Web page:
Planet808: Examining Climate Change In The Islands

Jun 21, 2019

It's not your imagination, it really has been hotter than usual since mid-May. Dozens of heat records have been tied or set, with the hottest months still ahead in August and September.
Credit Noe Tanigawa

Today, on the summer solstice, HPR starts a closer look at how climate change is playing out in Hawai‘i.  We’re calling these reports “Planet808: Climate change in the islands.” And we begin with UH Professor, Chip Fletcher, author of Climate Change: What the Science Tells Us.

Charles “Chip” Fletcher is Associate Dean for Academic Affairs and Professor, Department of Earth Sciences, at the School of Ocean and Earth Science and Technology (SOEST), University of Hawai'i at Manoa. He is also Vice-Chair of the Honolulu Climate Change Commission.
Credit Chip Fletcher

Chip Fletcher, vice chair of the Honolulu Climate Change Commission, studies its particular effects in Hawai‘i.  Recently, the national weather service announced dozens of high temperature records set or tied here since the middle of May.  Honolulu experienced daily record highs 9 out of the first 18 days of June.  

Fletcher says records have been kept for many decades and in several cases over a hundred years, so the sample is quite deep, and there seem to be two basic reasons for the high temperatures. “The thinking is that these records highs have been set because there have been very low tradewinds which tend to have a cooling effect, and we’re in an El Nino phase.”

The El Nino phase is not a strong one, Fletcher says, but higher sea surface temperatures lead to warmer air. “The combination, then, has led to many record breaking hot days over the course of the last month.”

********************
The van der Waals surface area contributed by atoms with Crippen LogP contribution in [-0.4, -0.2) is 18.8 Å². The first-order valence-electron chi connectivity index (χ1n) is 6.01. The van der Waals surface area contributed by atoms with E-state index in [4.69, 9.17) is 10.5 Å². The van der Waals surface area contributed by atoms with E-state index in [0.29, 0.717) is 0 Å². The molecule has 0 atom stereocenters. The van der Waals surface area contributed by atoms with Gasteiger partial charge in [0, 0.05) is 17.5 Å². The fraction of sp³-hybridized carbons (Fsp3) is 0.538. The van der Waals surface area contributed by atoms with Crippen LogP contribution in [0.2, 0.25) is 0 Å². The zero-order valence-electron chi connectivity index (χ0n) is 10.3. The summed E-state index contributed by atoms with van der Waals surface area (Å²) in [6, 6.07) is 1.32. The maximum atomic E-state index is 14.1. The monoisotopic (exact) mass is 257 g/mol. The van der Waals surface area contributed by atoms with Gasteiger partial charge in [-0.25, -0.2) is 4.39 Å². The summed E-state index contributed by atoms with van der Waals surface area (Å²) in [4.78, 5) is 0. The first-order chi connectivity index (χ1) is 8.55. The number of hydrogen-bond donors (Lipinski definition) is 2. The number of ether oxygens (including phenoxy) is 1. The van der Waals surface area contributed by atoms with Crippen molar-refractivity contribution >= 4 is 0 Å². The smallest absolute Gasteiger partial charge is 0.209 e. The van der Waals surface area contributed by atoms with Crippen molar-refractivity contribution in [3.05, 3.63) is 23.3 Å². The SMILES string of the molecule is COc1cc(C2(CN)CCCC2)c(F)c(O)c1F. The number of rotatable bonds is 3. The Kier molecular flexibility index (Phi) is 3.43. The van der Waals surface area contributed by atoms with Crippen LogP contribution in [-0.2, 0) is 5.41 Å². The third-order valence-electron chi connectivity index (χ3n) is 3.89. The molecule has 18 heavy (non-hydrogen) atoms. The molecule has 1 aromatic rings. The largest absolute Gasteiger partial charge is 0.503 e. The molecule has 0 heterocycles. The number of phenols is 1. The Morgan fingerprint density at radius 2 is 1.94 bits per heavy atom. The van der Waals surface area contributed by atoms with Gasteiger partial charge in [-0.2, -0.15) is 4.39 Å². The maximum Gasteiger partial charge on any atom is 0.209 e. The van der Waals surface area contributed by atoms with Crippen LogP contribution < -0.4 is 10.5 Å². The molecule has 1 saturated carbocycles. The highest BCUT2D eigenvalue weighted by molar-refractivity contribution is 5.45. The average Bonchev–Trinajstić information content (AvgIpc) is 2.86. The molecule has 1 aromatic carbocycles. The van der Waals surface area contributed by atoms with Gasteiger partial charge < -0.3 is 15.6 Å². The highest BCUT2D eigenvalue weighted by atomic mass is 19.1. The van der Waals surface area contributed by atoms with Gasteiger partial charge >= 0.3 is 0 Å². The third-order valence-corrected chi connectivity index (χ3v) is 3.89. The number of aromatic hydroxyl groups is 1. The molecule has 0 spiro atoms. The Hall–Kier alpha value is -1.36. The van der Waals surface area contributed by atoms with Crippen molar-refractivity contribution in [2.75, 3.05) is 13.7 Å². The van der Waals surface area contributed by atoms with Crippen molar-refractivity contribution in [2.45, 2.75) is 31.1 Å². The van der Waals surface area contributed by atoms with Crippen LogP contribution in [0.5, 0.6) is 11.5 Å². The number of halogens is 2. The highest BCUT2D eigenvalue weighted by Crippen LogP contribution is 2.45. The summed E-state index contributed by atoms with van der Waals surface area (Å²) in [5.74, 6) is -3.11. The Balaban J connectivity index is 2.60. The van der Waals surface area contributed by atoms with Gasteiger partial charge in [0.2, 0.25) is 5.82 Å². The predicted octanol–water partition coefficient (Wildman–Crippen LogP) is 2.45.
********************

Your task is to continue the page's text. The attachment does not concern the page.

Fletcher says Hawai‘i’s famous tradewinds have been shifting over time, from a northeast direction to a more easterly direction. 

“The winds from the east are weaker,” says Fletcher, “They are producing less rain, we get less trade showers, and why this is happening is still the subject of research.” Changes in the tradewinds affect the natural cooling systems in many local buildings.  These changes may already be resulitng in more air conditioning, which requires energy, and adds warm air to surroundings.

In the extended interview, Fletcher describes changes in Pacific-wide air circulation patterns, and observations show changes in the zone of maximum winds.

Fletcher says, “The band around earth where maximum winds are seen to occur is actually migrating toward the poles.  Really what that means is, tropical cyclones are finding new pathways." 

Whereas tropical cyclones until recently have largely passed to the south of the Big island, causing perhaps, large waves across the island chain, that could be changing.

“Now more of those tropical cyclones which have the potential to become hurricanes are shifted to the north so they might be intersecting the Hawaiian Islands,” according to Fletcher. “Hawai‘i can expect to see more tropical cyclones landfalling on the islands just as last year we interacted with some very powerful storms and we barely missed Hurricane Lane."

Find Oahu's Resilience Strategy here.  Note, job one is to increase affordable housing in order to shelter more residents.